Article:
# Page:A Treatise on Electricity and Magnetism - Volume 1.djvu/117

76.] ELECTRIC INDUCTION. 77

this condition is shewn to be fulfilled by the electric forces with the most perfect accuracy. Hence the law of electric force is verified to a corresponding degree of accuracy.

### Surface-Integral of Electric Induction, and Electric Displacement through a Surface.

75.] Let ${\displaystyle R}$ be the resultant force at any point of the surface, and ${\displaystyle \epsilon }$ the angle which R makes with the normal drawn towards the positive side of the surface, then ${\displaystyle Rcos\epsilon }$ is the component of the force normal to the surface, and if ${\displaystyle dS}$ is the element of the surface, the electric displacement through ${\displaystyle dS}$ will be, by Art. 68,

 ${\displaystyle {\frac {1}{4\pi }}\,KR\,cos\epsilon \,dS}$

Since we do not at present consider any dielectric except air, ${\displaystyle K=1}$ .

We may, however, avoid introducing at this stage the theory of electric displacement, by calling ${\displaystyle Rcos\epsilon dS}$ the Induction through the element ${\displaystyle dS}$. This quantity is well known in mathematical physics, but the name of induction is borrowed from Faraday. The surface-integral of induction is

 ${\displaystyle \iint Rcos\epsilon dS}$;

and it appears by Art. 21, that if ${\displaystyle X,Y,Z}$ are the components of ${\displaystyle R}$, and if these quantities are continuous within a region bounded by a closed surface ${\displaystyle S}$, the induction reckoned from within outwards is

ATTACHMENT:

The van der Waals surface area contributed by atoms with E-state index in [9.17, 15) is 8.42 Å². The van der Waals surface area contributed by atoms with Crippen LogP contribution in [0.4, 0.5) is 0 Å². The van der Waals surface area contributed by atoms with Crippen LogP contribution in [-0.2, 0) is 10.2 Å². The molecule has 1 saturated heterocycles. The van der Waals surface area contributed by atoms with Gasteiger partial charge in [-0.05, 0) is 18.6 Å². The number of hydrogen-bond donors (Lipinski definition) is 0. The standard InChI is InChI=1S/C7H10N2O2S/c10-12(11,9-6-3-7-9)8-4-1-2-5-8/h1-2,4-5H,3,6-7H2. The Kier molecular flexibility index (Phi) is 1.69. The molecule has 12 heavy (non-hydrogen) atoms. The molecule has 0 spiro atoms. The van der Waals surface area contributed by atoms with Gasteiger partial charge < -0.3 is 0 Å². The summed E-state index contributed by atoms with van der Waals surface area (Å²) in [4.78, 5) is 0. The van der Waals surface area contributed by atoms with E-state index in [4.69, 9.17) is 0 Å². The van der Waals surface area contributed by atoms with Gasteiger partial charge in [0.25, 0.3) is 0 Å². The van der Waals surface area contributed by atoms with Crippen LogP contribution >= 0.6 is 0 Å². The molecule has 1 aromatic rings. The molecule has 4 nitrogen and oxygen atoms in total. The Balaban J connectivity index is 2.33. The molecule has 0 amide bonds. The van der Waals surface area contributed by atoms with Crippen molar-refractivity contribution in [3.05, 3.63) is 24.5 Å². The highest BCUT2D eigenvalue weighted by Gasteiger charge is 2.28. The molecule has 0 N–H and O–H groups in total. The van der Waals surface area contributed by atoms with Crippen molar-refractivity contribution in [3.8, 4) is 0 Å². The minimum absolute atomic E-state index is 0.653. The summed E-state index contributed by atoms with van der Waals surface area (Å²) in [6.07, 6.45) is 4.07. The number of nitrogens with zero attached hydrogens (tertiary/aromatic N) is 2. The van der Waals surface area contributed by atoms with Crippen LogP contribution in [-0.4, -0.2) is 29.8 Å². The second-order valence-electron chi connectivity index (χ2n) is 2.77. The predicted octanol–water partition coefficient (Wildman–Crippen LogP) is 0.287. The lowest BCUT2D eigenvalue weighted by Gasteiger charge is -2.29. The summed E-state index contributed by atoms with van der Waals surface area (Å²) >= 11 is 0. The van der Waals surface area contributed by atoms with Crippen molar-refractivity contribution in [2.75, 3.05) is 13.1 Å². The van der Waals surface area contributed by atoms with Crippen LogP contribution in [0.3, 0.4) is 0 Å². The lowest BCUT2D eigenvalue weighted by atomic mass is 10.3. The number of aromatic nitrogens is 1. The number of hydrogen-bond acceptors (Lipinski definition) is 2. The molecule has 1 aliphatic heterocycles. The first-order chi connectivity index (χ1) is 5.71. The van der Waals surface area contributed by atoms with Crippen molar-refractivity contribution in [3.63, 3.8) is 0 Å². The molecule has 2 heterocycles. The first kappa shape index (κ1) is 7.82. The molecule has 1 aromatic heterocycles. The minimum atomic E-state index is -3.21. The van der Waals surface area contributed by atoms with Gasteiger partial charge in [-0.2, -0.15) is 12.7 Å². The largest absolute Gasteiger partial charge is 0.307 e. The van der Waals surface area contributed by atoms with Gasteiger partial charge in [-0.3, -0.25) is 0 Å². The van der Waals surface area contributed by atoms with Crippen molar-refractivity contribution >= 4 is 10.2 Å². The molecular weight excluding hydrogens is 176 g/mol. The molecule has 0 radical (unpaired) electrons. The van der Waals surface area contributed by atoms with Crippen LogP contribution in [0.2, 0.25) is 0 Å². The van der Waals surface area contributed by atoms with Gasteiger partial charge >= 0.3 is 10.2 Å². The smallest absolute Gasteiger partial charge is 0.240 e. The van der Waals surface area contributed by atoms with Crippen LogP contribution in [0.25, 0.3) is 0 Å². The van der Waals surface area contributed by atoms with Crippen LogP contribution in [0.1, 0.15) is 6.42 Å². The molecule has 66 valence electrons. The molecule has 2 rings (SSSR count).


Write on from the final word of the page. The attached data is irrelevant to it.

${\displaystyle \iint Rcos\epsilon dS=\iiint \left({\frac {}{}}+{\frac {}{}}+{\frac {}{}}\right)dx\,dy\,dz}$,

the integration being extended through the whole space within the surface.

### Induction through a Finite Closed Surface due to a Single Centre of Force.

76.] Let a quantity e of electricity be supposed to be placed at a point ${\displaystyle 0}$, and let ${\displaystyle r}$ be the distance of any point ${\displaystyle P}$ from ${\displaystyle 0}$, the force at that point is ${\displaystyle R={\frac {e}{r^{2}}}}$ in the direction ${\displaystyle OP}$.

Let a line be drawn from ${\displaystyle O}$ in any direction to an infinite distance. If ${\displaystyle O}$ is without the closed surface this line will either not cut the surface at all, or it will issue from the surface as many times as it enters. If ${\displaystyle O}$ is within the surface the line must first